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United States Department of Agriculture

Agricultural Research Service

Research Project: DISCOVERY AND DEVELOPMENT OF NATURAL PRODUCT-BASED WEED MANAGEMENT METHODS

Location: Natural Products Utilization Research

Title: Growth regulation and other secondary effects of herbicides

Authors
item Velini, Edivaldo -
item Trindade, Maria -
item Barberis, Rodrigo -
item DUKE, STEPHEN

Submitted to: Weed Science
Publication Type: Review Article
Publication Acceptance Date: January 5, 2010
Publication Date: July 6, 2010
Citation: Velini, E.D., Trindade, M.L., Barberis, R.M., Duke, S.O. 2010. Growth regulation and other secondary effects of herbicides. Weed Science. 58:351-354.

Interpretive Summary: As all herbicides act on pathways or processes crucial to plants, in an inhibitory or stimulatory way, low doses of any herbicide might be used to beneficially modify plant growth, development, or composition. Glyphosate, the most used herbicide all over the world, is widely applied at low rates to ripen sugarcane. Low rates of glyphosate also can stimulate plant growth (this effect is called hormesis). When applied at recommended rates for weed control, glyphosate can inhibit rust diseases in glyphosate-resistant wheat and soybean. Fluridone blocks the carotenoid biosynthesis by inhibition of phytoene desaturase and is effective in reducing the production of abscisic acid in drought-stressed plants. Among the ALS inhibitors, sulfometuron-methyl is widely used to ripen sugarcane and Imidazolinones can be used to suppress turf species growth. The application of protoporphyrinogen oxidase inhibitors can raise plant defenses against pathogens. Glufosinate, a glutamine synthetase inhibitor, can also control plant diseases. Auxin agonists (like dicamba and 2,4-D) are effective, low cost plant growth regulators. Currently, auxin agonists are still used in tissue cultures to induce somatic embryogenesis and to control fruit ripening, to reduce drop of fruits to enlarge fruit size or to extend the harvest period in citrus orchards. At low doses, triazine herbcides stimulate growth through beneficial effects on nitrogen metabolism and through auxin-like effects. Thus, sublethal doses of several herbicides have uses or potential uses other than killing weeds.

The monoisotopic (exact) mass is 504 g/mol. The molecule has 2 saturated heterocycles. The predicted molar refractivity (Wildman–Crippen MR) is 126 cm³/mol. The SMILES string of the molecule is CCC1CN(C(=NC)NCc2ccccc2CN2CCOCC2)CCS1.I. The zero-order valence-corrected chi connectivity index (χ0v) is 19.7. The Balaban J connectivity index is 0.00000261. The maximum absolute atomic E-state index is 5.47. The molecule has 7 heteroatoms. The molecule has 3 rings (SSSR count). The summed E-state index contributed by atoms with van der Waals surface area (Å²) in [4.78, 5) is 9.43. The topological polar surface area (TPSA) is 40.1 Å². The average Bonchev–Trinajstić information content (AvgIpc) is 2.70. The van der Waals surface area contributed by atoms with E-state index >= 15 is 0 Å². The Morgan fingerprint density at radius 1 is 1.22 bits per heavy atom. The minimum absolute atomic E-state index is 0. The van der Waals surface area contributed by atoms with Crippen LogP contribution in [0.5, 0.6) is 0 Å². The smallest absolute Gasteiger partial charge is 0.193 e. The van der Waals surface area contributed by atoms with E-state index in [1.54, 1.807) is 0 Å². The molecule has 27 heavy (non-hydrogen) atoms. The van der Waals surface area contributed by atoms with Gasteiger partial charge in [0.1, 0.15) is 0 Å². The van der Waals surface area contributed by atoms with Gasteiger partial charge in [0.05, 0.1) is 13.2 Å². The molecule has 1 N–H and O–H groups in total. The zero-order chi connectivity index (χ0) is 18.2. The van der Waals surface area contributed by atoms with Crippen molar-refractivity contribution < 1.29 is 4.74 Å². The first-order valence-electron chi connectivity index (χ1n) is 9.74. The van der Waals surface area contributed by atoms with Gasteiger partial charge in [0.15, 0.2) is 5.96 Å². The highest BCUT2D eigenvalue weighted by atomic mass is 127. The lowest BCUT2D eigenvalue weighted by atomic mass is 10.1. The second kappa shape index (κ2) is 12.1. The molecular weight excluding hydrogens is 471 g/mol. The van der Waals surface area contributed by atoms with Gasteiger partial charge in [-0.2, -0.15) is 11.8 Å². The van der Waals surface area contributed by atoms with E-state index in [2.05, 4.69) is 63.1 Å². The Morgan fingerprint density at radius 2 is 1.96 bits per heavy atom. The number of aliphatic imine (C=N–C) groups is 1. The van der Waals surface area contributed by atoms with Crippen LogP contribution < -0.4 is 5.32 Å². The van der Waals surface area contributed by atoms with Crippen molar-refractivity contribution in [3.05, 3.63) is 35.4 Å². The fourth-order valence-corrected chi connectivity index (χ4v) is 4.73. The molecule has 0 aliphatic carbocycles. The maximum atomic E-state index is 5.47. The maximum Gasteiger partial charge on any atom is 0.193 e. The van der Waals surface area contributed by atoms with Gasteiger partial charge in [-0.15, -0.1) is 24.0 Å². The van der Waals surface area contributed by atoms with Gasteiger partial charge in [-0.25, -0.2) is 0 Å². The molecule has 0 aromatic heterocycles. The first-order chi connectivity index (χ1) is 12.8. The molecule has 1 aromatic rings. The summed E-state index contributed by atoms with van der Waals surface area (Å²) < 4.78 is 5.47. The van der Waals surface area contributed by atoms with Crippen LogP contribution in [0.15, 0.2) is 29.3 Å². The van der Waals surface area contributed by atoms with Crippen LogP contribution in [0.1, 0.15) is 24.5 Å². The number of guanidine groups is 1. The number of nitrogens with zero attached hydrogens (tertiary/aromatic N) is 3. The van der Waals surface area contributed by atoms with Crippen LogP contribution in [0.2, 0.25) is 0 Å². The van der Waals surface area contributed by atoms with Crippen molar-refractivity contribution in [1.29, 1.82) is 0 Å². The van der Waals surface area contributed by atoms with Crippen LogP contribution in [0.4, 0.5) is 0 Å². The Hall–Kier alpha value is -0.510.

Technical Abstract: As all herbicides act on pathways or processes crucial to plants, in an inhibitory or stimulatory way, low doses of any herbicide might be used to beneficially modify plant growth, development, or composition. Glyphosate, the most used herbicide all over the world, is widely applied at low rates to ripen sugarcane. Low rates of glyphosate also can stimulate plant growth (this effect is called hormesis). When applied at recommended rates for weed control, glyphosate can inhibit rust diseases in glyphosate-resistant wheat and soybean. Fluridone blocks the carotenoid biosynthesis by inhibition of phytoene desaturase and is effective in reducing the production of abscisic acid in drought-stressed plants. Among the ALS inhibitors, sulfometuron-methyl is widely used to ripen sugarcane and Imidazolinones can be used to suppress turf species growth. The application of protoporphyrinogen oxidase inhibitors can raise plant defenses against pathogens. Glufosinate, a glutamine synthetase inhibitor, can also control plant diseases. Auxin agonists (like dicamba and 2,4-D) are effective, low cost plant growth regulators. Currently, auxin agonists are still used in tissue cultures to induce somatic embryogenesis and to control fruit ripening, to reduce drop of fruits to enlarge fruit size or to extend the harvest period in citrus orchards. At low doses, triazine herbcides stimulate growth through beneficial effects on nitrogen metabolism and through auxin-like effects. Thus, sublethal doses of several herbicides have uses or potential uses other than killing weeds.

Last Modified: 8/27/2014
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